Sandals and flats are two popular types of women's footwear that are quite similar in some ways, yet distinct in others. Understanding the key differences between sandals and flats can help you determine which style best suits your needs and preferences.
The main component of any sandal is the straps. Sandals use straps made from materials like leather, plastic, rope, or fabric. These straps are connected to the sole and wrap around the foot in places like:
- Between the toes
- Across the front of the foot
- Around the ankle
- Up the calf
Straps can be wide or thin, flat or braided. They are attached and adjusted through buckles, knots, or Velcro. This strappy construction is what defines a sandal. It leaves much of the foot visible and allows air to circulate around the feet.
Common sandal styles include flip-flops, thong sandals, slingbacks, and gladiator sandals. There are heeled sandal options too.
Flat Shoe Construction
Flats are constructed more like regular closed shoes. They have uppers made from materials like leather, canvas, mesh, or fabric. The uppers cover most of the foot and toes, extending to the ankles.
Flats do not have a separate heel. The uppers are directly attached to the sole, keeping the entire shoe flat. The toe area may be rounded or pointed. Some flats have open-toed designs or a peep-toe cutout that shows one or two toes.
Ballet flats, loafers, and d'Orsay flats are common closed-toe flat styles. Open-toed options include mules and slides.
Straps vs Uppers
The core construction difference between sandals and flats is straps versus uppers.
Sandals like flip flops use thin straps between the toes. Ankle-strap sandals have, as the name implies, a single strap that wraps around the ankle. Gladiator sandals incorporate multiple straps across the foot and up the calf.
Flats enclose the foot in a full upper made of leather, canvas, or another material. The upper provides more coverage and protection compared to bare straps. Closed-toe flats fully cover the toes, while open-toed flats reveal them.
Straps define sandals, while uppers define flats.
Securing the Shoe
Because they lack a full upper, most sandals need an additional fastening mechanism to keep them secured on the foot. Common closures include:
- Buckles - Leather or metal buckles with an adjustable strap are a secure classic sandal closure.
- Velcro - Hook and loop Velcro closures make sandal straps easy to adjust.
- Slip-on - Flat thong sandals slide on and stay in place between the toes without additional fasteners.
- Ties/Wraps - Long straps are wrapped around the ankle or leg and knotted into place.
- Elastic - Stretchy elastic straps or gore allows sandals to slide on but "hug" the foot.
Flats do not require extra closures since the upper hugs the foot. Most flats are slip-ons and rely on the fit of the upper to stay on the foot snugly. Some ballet flats will tie around the ankle for extra security and support.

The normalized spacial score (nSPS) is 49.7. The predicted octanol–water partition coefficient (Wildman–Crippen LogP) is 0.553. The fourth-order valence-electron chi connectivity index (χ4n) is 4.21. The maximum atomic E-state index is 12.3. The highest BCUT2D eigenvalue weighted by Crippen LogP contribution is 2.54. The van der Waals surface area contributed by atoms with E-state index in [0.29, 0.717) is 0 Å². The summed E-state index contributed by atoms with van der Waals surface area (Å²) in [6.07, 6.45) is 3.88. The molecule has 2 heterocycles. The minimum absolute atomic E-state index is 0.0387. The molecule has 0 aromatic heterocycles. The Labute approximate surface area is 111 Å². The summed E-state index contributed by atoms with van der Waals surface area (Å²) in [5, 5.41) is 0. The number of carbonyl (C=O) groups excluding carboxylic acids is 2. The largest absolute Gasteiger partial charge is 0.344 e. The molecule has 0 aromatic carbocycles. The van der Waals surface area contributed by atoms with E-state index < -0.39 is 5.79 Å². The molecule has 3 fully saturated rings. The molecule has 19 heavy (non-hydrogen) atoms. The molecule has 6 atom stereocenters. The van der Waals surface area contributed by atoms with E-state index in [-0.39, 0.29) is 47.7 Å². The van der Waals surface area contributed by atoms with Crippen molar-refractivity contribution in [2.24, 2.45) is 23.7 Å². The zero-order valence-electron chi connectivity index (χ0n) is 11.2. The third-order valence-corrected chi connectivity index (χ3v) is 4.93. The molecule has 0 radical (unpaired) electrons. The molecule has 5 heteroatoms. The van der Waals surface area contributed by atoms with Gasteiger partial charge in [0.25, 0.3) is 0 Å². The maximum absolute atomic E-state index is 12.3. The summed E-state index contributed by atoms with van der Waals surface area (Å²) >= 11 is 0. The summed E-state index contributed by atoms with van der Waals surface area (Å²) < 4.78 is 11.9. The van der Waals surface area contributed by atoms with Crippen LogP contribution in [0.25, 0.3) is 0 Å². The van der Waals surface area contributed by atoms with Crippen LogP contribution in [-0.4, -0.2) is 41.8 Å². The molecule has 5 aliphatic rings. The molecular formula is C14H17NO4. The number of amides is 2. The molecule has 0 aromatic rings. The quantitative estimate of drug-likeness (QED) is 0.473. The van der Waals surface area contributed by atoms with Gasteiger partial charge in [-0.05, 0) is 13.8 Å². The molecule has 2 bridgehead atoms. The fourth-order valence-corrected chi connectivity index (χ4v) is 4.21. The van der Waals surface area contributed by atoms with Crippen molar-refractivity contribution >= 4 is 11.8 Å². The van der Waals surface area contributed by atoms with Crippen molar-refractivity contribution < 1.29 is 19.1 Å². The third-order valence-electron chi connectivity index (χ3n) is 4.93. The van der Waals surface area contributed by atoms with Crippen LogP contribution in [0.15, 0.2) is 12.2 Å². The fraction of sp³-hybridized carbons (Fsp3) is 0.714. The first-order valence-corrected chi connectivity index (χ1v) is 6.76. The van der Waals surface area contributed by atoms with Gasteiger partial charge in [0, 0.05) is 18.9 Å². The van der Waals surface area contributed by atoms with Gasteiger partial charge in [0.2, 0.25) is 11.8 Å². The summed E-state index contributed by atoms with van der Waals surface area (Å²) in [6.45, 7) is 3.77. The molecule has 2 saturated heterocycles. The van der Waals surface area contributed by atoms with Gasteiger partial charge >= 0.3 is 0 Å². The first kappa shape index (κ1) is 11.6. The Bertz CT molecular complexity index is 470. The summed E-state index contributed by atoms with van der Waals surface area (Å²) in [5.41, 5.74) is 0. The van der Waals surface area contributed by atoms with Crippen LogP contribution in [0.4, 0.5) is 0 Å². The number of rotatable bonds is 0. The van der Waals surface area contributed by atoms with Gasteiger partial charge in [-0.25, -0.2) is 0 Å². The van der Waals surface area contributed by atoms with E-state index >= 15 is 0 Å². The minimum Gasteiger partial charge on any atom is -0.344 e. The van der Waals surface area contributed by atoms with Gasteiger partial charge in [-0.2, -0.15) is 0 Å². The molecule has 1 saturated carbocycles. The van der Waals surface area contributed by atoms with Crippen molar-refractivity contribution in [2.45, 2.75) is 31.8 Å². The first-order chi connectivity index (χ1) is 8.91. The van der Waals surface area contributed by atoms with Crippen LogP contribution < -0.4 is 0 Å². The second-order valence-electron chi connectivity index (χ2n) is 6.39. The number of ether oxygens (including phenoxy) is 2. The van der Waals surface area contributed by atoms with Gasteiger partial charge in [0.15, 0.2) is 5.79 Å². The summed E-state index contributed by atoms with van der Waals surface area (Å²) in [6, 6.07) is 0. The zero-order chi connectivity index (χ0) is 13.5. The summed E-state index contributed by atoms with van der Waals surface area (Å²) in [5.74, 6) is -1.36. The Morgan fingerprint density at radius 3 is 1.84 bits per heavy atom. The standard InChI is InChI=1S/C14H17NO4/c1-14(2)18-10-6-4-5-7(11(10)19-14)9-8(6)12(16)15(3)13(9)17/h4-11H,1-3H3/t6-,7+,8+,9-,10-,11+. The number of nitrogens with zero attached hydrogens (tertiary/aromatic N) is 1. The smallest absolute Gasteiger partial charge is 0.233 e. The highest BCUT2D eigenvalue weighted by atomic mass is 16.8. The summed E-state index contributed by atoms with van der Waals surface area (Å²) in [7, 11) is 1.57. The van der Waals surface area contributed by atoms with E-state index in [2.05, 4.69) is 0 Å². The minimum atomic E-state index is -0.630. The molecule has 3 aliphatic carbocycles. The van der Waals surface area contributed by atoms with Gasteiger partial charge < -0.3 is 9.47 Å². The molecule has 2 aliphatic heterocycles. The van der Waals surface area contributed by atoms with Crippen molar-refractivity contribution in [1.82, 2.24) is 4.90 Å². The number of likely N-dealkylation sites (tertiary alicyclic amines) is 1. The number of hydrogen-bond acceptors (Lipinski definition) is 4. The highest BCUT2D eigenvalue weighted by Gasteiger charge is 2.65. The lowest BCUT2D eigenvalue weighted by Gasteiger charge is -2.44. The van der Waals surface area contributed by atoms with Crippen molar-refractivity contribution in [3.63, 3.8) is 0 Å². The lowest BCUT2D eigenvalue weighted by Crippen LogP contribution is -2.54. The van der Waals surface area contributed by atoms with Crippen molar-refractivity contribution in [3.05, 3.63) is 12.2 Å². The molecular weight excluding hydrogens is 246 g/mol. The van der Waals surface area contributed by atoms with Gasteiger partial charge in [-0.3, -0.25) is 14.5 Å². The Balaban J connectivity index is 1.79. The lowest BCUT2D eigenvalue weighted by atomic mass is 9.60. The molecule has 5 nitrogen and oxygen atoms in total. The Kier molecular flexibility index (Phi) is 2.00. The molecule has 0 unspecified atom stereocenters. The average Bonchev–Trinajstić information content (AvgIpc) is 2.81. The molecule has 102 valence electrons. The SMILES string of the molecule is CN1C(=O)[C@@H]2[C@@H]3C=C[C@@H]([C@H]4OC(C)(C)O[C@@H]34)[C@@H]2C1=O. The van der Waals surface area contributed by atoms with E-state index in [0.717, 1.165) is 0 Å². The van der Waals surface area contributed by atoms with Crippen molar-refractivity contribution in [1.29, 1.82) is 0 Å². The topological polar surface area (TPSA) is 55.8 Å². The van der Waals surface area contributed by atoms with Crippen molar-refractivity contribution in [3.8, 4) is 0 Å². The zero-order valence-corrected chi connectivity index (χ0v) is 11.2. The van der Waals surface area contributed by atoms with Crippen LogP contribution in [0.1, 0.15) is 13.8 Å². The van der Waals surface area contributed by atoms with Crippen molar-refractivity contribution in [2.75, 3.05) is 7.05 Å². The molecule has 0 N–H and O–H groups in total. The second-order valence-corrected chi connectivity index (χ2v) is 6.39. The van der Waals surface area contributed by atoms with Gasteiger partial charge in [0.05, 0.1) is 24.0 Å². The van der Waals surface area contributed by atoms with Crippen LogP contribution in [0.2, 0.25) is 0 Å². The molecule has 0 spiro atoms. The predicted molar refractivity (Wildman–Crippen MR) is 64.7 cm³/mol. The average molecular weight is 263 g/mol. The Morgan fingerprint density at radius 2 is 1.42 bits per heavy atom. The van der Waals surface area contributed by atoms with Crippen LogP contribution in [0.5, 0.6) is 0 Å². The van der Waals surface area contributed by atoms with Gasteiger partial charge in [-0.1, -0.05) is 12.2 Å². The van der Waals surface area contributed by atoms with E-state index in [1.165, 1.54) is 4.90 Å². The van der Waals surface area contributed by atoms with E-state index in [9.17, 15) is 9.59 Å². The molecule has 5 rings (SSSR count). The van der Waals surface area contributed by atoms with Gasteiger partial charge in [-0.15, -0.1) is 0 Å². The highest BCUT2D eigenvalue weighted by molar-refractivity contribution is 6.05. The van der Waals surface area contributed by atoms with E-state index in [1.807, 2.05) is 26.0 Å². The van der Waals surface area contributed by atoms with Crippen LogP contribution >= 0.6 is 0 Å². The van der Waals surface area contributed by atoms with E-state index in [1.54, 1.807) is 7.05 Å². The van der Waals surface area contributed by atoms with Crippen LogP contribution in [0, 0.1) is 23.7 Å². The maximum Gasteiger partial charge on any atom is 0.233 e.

By definition, neither sandals or flats have an elevated or separated heel. Both provide a flat sole.
However, some sandal styles like wedges and platform sandals do have a thicker sole that adds overall height. The sole is uniform from toe to heel rather than raised at the heel. A wedge or platform adds stability compared to a narrow stiletto heel.
Most flats have a thin, non-elevated sole. Ballerinas and other dance shoes have thin, flexible soles for mobility. Some loafers have a slightly thickened sole for cushioning. But flats are flat from end to end.
Open vs Closed Styles
Sandals are designed to be open and show off the feet. Even styles with many crisscrossing straps leave skin visible in between. Being open allows air to circulate and keep feet cool.
Some sandals like flip flops are completely exposed except for the strap between the toes. High-coverage gladiator sandals still expose most of the foot. Openness ranges from full exposure to just the toes peeping out.
Most flats provide more coverage and enclose the foot fully or partially. Ballet flats, smoking slippers, and loafers cover the foot for a closed-in feel. Open-toed styles like mules allow the toes to feel fresh air while keeping the rest covered.
When to Choose Sandals vs Flats
With the differences in construction, style, coverage, and openness considered, when is each shoe preferable?
Sandals Are Best For:
- Hot weather - open and airy
- Casual wear - easy to slip on and off
- Beach and water wear - allow feet to get wet
- Showing off pedicures - feet are on display
Flats Are Best For:
- Cold weather - provide more coverage and warmth
- Dressier outfits - sleek, polished look
- Work environments - professional closed-toe look
- Sturdy support - uppers hug feet in place
Sandals vs Flats: Key Takeaways
- Sandals have open straps, flats have closed uppers
- Sandals expose the feet, flats cover them fully or partially
- Sandals require additional closures, flats slip on
- Neither sandals nor flats have a heel
- Sandals provide air flow, flats provide warmth
- Sandals are very casual, flats range from casual to dressy
Now that you know the major differences in construction, style, purpose, and wearing occasions, you can decide whether sandals or flats are better for your needs. With warmer or cooler weather ahead, you may find yourself reaching for these comfortable staples more often. Understanding the unique qualities of each will ensure you pick the pair that matches your outfit, activities, and seasonal environment.
Sandals and flats meet different needs for coverage versus airflow and range from casual to dressy. Now that you know the core differences between straps versus uppers, open versus closed toes, and overall construction, you can select the right pair. Flats keep you covered in the cold and sandals free you in the heat. With flexible styling potential, both can take you from running errands to a date night out in comfort.